There is a rapidly growing international community of scholars who have been pursuing the Construction Grammar and Frame Semantics approach to linguistic analysis, which has its historical roots in Berkeley and particularly in the work of Charles Fillmore. The purpose of this website is to provide an information resource that will keep track of new developments in constructional research and also promote discussion and collaboration among linguists interested in applying and further extending the constructional approach.
What is Construction Grammar?
At the heart of what shapes Construction Grammar is the following question: what do speakers of a given language have to know and what can they ‘figure out’ on the basis of that knowledge, in order for them to use their language successfully? The appeal of Construction Grammar as a holistic and usage-based framework lies in its commitment to treat all types of expressions as equally central to capturing grammatical patterning (i.e. without assuming that certain forms are more ‘basic’ than others) and in viewing all dimensions of language (syntax, semantics, pragmatics, discourse, morphology, phonology, prosody) as equal contributors to shaping linguistic expressions.
Construction Grammar has now developed into a mature framework, with an established architecture and representation formalism as well as solid cognitive and functional grounding. It is a constraint-based, generative, non-derivational, mono-stratal grammatical model, committed to incorporating the cognitive and interactional foundations of language. It is also inherently tied to a particular model of the ‘semantics of understanding’, known as Frame Semantics, which offers a way of structuring and representing meaning while taking into account the relationship between lexical meaning and grammatical patterning.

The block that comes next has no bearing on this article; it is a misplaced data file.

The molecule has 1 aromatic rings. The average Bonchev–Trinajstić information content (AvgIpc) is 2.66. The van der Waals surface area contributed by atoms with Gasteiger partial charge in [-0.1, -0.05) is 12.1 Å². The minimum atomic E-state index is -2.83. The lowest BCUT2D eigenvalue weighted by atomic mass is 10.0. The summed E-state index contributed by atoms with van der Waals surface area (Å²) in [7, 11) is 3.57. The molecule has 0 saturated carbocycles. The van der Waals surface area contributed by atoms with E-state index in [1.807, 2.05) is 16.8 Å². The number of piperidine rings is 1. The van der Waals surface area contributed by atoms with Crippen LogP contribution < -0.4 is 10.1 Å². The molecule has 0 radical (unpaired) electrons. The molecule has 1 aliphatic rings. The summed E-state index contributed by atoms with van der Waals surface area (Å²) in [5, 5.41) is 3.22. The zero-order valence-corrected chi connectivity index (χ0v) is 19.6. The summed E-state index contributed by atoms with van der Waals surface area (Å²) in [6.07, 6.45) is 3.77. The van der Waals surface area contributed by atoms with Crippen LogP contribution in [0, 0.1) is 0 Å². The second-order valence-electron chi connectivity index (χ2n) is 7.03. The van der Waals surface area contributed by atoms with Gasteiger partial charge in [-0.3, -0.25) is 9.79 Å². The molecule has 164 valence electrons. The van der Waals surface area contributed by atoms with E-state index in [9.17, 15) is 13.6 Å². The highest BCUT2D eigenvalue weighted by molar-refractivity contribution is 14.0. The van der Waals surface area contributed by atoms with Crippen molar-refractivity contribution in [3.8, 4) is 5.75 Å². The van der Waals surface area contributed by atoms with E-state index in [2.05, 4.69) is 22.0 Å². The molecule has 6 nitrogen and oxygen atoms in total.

The trademark characteristic of Construction Grammar as originally developed consists in the insight that language is a repertoire of more or less complex patterns – CONSTRUCTIONS – that integrate form and meaning in conventionalized and in some aspects non-compositional ways. Form in constructions may refer to any combination of syntactic, morphological, or prosodic patterns and meaning is understood in a broad sense that includes lexical semantics, pragmatics, and discourse structure. A grammar in this view consists of intricate networks of overlapping and complementary patterns that serve as ‘blueprints’ for encoding and decoding linguistic expressions of all types.
Mirjam Fried, Czech Academy of Sciences, Prague